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New angling rules for salmon

Salmon numbers are plummeting and the Environment Agency is proposing new rules to help conserve give the fish a chance to spawn successfully.

Salmon numbers plumet

Mandatory Credit: Photo by FLPA/Andrew Mason/REX/Shutterstock (4908255a) Atlantic Salmon (Salmo salar) adult, leaping up waterfall, moving upstream to spawning ground, Buchanty Spout, River Almond, Perth and Kinross, Scotland, November Nature

The Environment Agency has announced new plans to help protect plummeting salmon numbers  across English rivers and the river Esk in Scotland.

Proposals include halting the taking of salmon from the majority of net fisheries by next year and the introduction of a mandatory requirement to return all salmon caught on those rivers with the lowest stocks. Voluntary catch and release targets are proposed for all other rivers, along with a restriction of the number, size and type of hooks that can be used when fishing.

Vulnerable rivers and salmon numbers

The rivers with the most vulnerable salmon stocks have been identified as the Tees, Stour, Yealm, Plym, Ribble, Wyre, Lune, Crake, Calder and Derwent.

Kevin Austin, the Environment Agency’s deputy director for agriculture, fisheries and the natural environment said: “We are not suggesting these proposals lightly and have consulted widely with those affected. However, we need to take action now in order to give as many of the salmon that make it back to our rivers as possible a chance to spawn successfully.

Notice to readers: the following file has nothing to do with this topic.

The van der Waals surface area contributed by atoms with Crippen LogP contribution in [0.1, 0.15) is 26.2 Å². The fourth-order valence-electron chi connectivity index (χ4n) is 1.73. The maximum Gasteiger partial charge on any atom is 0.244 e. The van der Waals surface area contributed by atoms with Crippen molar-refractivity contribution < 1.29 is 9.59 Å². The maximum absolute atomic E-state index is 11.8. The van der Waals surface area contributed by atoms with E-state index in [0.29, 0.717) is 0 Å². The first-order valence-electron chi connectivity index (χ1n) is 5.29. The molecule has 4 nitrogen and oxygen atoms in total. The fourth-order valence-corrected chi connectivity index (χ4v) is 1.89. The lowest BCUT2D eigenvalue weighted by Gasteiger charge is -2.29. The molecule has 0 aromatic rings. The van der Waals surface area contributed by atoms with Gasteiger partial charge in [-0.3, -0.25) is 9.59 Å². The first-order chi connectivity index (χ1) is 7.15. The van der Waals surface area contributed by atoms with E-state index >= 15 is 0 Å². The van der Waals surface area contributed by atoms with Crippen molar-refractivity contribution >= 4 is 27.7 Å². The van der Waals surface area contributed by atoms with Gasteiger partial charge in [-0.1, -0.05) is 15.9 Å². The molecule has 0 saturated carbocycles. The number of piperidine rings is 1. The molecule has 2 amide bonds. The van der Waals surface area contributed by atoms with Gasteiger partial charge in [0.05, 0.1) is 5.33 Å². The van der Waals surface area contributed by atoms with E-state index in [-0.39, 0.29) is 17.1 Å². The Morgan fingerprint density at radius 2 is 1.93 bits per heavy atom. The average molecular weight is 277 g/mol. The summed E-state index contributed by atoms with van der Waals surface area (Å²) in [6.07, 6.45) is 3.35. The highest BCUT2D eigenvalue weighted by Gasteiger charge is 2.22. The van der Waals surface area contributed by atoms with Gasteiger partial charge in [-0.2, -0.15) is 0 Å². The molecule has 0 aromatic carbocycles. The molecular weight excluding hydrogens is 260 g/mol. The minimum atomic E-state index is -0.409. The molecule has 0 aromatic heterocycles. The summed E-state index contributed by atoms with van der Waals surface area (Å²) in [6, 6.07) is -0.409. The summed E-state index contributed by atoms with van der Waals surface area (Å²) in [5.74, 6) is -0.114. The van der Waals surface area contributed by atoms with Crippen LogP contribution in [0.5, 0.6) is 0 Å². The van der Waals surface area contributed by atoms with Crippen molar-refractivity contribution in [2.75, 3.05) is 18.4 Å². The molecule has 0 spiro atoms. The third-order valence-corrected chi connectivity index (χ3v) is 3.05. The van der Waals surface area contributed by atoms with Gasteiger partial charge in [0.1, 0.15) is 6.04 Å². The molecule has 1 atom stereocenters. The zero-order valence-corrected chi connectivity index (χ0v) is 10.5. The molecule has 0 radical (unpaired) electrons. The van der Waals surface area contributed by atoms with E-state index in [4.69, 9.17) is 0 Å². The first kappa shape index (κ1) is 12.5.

“The reasons for the decline of salmon are complex, and there is no single solution; reducing the catch of salmon can only partly contribute to the recovery of salmon stocks.


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No mandatory catch and release

Mark Lloyd, chief executive of the Angling Trust welcomed news that there would be no 100 per cent mandatory catch and release on anglers, as had been initially proposed, commenting: “We are delighted to have won this important campaign to save more than 20,000 salmon from being killed in nets every year and to have protected many anglers from draconian regulations. However, we now need to see urgent action to tackle the root causes of declining stocks which are water quality, predation, poor marine survival and degraded habitats.”

The Game & Wildlife Conservation Trust recently launched its SAMARCH project to help combat the decline in salmon and sea trout stocks.